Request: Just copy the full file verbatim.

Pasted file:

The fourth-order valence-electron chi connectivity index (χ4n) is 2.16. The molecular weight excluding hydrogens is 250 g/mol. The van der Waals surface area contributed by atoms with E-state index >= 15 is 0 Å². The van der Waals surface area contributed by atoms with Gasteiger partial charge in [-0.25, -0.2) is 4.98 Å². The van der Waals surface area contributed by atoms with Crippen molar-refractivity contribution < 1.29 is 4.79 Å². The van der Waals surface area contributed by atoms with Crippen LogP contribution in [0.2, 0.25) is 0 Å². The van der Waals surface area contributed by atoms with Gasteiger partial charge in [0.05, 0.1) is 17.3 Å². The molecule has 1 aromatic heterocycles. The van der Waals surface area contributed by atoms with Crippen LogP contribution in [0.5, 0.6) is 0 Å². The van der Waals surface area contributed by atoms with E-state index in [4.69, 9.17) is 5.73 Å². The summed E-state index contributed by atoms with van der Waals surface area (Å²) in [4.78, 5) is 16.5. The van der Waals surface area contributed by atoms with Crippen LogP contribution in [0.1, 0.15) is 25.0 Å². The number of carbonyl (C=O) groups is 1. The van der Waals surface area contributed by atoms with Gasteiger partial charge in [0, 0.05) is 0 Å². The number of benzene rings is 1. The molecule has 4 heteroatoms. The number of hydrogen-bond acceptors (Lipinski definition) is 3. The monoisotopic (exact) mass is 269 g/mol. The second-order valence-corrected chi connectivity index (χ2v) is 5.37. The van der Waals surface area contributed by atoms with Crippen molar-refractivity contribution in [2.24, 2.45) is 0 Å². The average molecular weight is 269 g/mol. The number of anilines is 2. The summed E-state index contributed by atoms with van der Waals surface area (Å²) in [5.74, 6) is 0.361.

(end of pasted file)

The fourth-order valence-electron chi connectivity index (χ4n) is 2.16. The molecular weight excluding hydrogens is 250 g/mol. The van der Waals surface area contributed by atoms with E-state index >= 15 is 0 Å². The van der Waals surface area contributed by atoms with Gasteiger partial charge in [-0.25, -0.2) is 4.98 Å². The van der Waals surface area contributed by atoms with Crippen molar-refractivity contribution < 1.29 is 4.79 Å². The van der Waals surface area contributed by atoms with Crippen LogP contribution in [0.2, 0.25) is 0 Å². The van der Waals surface area contributed by atoms with Gasteiger partial charge in [0.05, 0.1) is 17.3 Å². The molecule has 1 aromatic heterocycles. The van der Waals surface area contributed by atoms with Crippen LogP contribution in [0.5, 0.6) is 0 Å². The van der Waals surface area contributed by atoms with E-state index in [4.69, 9.17) is 5.73 Å². The summed E-state index contributed by atoms with van der Waals surface area (Å²) in [4.78, 5) is 16.5. The van der Waals surface area contributed by atoms with Crippen LogP contribution in [0.1, 0.15) is 25.0 Å². The number of carbonyl (C=O) groups is 1. The van der Waals surface area contributed by atoms with Gasteiger partial charge in [0, 0.05) is 0 Å². The number of benzene rings is 1. The molecule has 4 heteroatoms. The number of hydrogen-bond acceptors (Lipinski definition) is 3. The monoisotopic (exact) mass is 269 g/mol. The second-order valence-corrected chi connectivity index (χ2v) is 5.37. The van der Waals surface area contributed by atoms with Crippen molar-refractivity contribution in [2.24, 2.45) is 0 Å². The average molecular weight is 269 g/mol. The number of anilines is 2. The summed E-state index contributed by atoms with van der Waals surface area (Å²) in [5.74, 6) is 0.361.